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eISSN: 2376-0060

Lung, Pulmonary & Respiratory Research

Case Report Volume 8 Issue 2

SARS-CoV-2 infection in a patient with destination left ventricular assist device

Guillermo Careaga Reyna, ugo Jesus Zetina Tun2

1Cardiothoracic Surgeon, Hospital General Director, UMAE Hospital General, Centro Medico Nacional La Raza IMSS, Mexico
2Intensivist, Thoracic Organ Transplantation Program, UMAE Hospital General, Centro Medico Nacional La Raza IMSS

Correspondence: Guillermo Careaga-Reyna MD, UMAE Hospital General “Dr. Gaudencio Gonzalez Garza”, CMN “La Raza”, IMSS. Calzada Vallejo y Jacarandas s/n, Col. La Raza. Alcaldía Azcapotzalco, Mexico City, Mexico

Received: June 01, 2021 | Published: June 14, 2021

Citation: Careaga-Reyna G, Zetina-Tun HJ. SARS-CoV-2 infection in a patient with destination left ventricular assist device. J Lung Pulm Respir Res. 2021;8(2):81-82. DOI: 10.15406/jlprr.2021.08.00255

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Recipients of LVAD for destination therapy may represent a challenge in the treatment of COVID-19. We present a case of a 58 year-old male with LVAD support complicated with SARS-CoV-2 who declines for hospital admission despite interstitial pneumonia and lower O2 saturation. The patient recieved ambulatory support and treatment with anticoagulation, supplementary O2, steroids, antibiotics, ivermectin with succesful evolution and recovery.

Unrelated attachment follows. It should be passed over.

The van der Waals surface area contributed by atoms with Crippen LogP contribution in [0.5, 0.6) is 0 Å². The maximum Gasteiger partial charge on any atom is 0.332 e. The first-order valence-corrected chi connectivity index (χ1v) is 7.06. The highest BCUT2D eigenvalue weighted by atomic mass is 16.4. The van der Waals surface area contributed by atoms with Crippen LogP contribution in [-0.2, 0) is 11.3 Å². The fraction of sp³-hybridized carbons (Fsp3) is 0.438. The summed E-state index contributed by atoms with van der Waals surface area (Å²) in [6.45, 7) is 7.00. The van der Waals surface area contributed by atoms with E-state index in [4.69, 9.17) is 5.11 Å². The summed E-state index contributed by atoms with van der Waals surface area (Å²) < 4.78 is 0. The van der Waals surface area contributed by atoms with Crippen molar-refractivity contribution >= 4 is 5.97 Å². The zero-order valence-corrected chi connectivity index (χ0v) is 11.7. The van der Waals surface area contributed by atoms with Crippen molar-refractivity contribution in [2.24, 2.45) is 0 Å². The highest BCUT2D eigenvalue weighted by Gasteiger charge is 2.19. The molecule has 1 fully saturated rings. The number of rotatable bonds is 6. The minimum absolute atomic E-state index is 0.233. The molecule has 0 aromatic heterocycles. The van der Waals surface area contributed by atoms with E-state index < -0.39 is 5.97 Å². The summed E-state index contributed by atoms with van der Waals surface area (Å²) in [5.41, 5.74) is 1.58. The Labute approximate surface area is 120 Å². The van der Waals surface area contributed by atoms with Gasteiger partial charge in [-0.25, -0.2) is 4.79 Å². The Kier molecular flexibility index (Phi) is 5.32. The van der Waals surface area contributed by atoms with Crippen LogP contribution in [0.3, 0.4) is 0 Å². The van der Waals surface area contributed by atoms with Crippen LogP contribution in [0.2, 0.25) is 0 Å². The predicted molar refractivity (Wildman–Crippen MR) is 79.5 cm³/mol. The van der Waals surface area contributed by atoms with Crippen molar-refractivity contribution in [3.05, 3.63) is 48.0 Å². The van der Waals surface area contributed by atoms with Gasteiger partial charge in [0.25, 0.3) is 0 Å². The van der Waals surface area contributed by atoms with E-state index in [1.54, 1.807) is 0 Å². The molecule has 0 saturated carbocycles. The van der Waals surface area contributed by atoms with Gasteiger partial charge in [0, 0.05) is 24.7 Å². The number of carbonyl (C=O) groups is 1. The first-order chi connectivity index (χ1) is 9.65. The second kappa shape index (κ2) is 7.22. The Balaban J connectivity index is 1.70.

Keywords: COVID-19, SARS-CoV-2, LVAD, heart failure


LVAD, left ventricular assist device; COVID-19, Coronavirus disease 2019; SARS-CoV-2, Severe acute respiratory syndrom due to coronavirus 2; NYHA, new York Heart Association; PCR SARS-CoV-2, polymerase chain reaction test for SARS-CoV-2


Despite the importance of control measures to prevent severe acute respiratory distress syndrome due to coronavirus 2 infection (SARS-CoV-2), pandemic; it has been widely demonstrated that hypertension, diabetes, and cardiovascular disease have a higher risk of adverse outcomes in patients with coronavirus disease-2019 (COVID- 19).1-3

As health systems worldwide are focused in the COVID-19 pandemic, we must consider that patients with durable left ventricular assist devices (LVAD) support represent another group population at risk for the disease.4 We present a case of a patient with destination LVAD therapy, who developed SARS-CoV-2 infection.

Case presentation

An overweight 58-year-old male, diagnosed with dilated cardiomyopathy (CMD) in 2015 and NYHA functional class IV. On June 20, 2018 he was implanted with the LVAD Heart Mate III ® (Abbott Laboratories, Abbott Park, IL). Its evolution remained in NYHA II functional class, with basic medication: oral anticoagulation, aspirin, sildenafil, amiodarone, levetiracetam and furosemide.